Image via  ciambellina

Image via ciambellina

Sweet Auburn Curb Market

The Sweet Auburn district of Atlanta was an important area for the local civil rights movement in the 1960s. Built in 1918 after the Great Atlanta Fire of 1917 (Atlanta was a big fan of getting burned down, apparently), the market started as a large tent and became instantly successful, bringing fresh produce to Atlanta’s urban dwellers. Sweet Auburn was the heart of the African-American commercial district - and is also home to the MLK Historic site. After an update in the 1990s thanks to the Atlanta Olympics, the Sweet Auburn Curb Market is better than ever, housing some of Atlanta’s best food finds and bringing business to one of Atlanta’s most historically significant neighborhoods.

 

tabernacle

The Tabernacle

Few Atlanta spaces have had the real underdog story that the Tabernacle has had. Built in 1910 as the Third Baptist Tabernacle, it housed nearly 4000 churchgoers well into the 1950s. After membership dwindled, the building was abandoned in the 80s and was in terrible shape for the better part of a decade. Enter the 1996 Centennial Olympic Games. Not wanting an abandoned eyesore near the newly constructed multi-million dollar Centennial Park (and who could blame them) the building was converted into a House of Blues venue for the Olympics. Renamed “The Tabernacle,” it’s now one of the nation’s best concert venues according to Rolling Stone and Paste Magazine - and the balconies still have the original pews as an homage to the building’s former life.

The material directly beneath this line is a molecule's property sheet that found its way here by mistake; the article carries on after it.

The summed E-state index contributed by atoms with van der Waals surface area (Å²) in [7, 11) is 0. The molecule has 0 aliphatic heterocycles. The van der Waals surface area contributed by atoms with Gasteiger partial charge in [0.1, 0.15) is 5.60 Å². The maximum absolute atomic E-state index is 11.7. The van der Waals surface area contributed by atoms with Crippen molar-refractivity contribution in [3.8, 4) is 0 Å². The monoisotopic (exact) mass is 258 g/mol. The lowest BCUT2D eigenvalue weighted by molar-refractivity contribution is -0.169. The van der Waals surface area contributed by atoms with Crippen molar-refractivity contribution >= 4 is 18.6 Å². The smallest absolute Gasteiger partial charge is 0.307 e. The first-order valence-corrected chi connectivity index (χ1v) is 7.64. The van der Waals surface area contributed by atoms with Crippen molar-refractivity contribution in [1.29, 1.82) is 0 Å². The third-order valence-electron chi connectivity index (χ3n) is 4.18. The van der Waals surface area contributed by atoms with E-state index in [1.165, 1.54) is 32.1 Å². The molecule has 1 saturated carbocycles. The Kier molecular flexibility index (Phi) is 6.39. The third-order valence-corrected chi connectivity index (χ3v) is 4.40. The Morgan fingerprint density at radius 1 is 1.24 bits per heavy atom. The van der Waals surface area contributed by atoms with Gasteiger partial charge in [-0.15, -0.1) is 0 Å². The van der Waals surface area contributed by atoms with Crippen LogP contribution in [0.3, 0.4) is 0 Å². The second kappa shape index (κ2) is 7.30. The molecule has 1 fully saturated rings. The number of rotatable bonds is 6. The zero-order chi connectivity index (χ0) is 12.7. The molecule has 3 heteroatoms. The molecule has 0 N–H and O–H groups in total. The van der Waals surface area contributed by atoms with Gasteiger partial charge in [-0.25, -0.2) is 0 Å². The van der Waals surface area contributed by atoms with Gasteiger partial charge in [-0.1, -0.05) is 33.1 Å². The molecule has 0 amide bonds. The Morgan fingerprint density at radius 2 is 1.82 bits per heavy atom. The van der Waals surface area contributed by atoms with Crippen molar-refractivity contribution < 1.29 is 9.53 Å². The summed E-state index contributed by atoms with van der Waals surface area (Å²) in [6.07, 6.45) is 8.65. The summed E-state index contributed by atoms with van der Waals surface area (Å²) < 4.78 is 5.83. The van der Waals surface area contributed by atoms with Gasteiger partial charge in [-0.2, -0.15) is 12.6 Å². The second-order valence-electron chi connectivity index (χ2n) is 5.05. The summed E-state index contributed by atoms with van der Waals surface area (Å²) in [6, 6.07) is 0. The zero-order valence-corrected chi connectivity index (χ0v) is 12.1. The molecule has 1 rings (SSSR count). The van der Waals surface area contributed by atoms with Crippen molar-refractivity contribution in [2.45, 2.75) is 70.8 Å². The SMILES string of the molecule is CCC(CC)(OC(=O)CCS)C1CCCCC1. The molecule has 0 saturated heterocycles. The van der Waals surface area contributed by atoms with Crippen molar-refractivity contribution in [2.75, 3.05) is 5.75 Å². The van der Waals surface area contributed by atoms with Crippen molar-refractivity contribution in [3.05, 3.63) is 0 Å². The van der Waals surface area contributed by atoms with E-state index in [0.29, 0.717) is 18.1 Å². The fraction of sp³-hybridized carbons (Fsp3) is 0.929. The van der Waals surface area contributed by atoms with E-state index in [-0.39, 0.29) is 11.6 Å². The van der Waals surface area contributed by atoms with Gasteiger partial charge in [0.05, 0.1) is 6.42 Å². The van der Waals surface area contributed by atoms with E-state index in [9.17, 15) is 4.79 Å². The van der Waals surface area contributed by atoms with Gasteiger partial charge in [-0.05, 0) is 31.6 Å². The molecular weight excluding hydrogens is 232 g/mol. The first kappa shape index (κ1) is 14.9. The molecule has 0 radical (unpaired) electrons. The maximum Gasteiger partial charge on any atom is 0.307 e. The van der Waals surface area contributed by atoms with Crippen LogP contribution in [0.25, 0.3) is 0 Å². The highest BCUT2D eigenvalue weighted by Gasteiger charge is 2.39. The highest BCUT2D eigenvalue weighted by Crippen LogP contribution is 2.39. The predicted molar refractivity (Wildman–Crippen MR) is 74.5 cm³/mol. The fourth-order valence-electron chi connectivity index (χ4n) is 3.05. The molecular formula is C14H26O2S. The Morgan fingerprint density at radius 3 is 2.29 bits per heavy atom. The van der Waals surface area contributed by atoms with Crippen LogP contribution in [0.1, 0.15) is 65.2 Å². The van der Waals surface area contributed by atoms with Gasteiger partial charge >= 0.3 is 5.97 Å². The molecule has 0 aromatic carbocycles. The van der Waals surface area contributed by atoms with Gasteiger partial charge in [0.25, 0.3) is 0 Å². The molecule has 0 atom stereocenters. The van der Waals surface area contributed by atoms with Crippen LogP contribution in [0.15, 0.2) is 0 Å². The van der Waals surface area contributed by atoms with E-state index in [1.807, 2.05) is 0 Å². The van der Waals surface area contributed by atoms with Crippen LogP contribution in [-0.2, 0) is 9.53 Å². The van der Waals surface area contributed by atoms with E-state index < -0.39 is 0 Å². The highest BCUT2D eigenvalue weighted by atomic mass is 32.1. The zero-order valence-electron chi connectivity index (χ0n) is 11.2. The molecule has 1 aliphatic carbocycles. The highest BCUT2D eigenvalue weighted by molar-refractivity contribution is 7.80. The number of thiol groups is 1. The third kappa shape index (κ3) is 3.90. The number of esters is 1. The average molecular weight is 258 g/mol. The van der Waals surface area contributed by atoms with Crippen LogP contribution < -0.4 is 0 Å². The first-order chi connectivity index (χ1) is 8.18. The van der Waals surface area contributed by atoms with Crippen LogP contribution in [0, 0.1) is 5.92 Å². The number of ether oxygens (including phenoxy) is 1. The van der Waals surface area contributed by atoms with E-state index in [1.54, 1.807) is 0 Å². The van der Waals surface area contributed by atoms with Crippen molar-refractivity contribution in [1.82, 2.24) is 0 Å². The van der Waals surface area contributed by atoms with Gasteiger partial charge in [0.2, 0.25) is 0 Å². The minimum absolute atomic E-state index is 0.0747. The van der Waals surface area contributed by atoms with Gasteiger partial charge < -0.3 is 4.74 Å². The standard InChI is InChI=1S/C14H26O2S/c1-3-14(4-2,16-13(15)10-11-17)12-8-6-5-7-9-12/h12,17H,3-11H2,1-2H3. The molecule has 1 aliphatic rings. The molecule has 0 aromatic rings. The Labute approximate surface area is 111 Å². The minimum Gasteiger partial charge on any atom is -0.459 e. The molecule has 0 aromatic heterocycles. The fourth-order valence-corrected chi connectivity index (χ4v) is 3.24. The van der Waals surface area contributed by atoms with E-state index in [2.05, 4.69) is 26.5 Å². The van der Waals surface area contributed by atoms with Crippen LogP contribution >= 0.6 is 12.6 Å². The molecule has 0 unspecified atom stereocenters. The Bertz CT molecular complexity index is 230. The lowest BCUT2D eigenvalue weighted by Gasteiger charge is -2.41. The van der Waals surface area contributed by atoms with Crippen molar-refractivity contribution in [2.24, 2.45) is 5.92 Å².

Ponce City Market isn’t the only Atlanta building given a second chance in the 21st century. We encourage you to explore the historic places you live in and embrace the idea of making old things new again. You never know, they might be the next big things 50 years from now.


Christine Adams is a really awesome person, copywriter, and lover of all things Atlanta. You can find her other work around the internets without too much trouble.

4 Atlanta Neighborhoods for a Walking Adventure

Lake Clara Meer at dusk in Piedmont Park, Midtown Atlanta. Photo via  AuburnATL

Lake Clara Meer at dusk in Piedmont Park, Midtown Atlanta. Photo via AuburnATL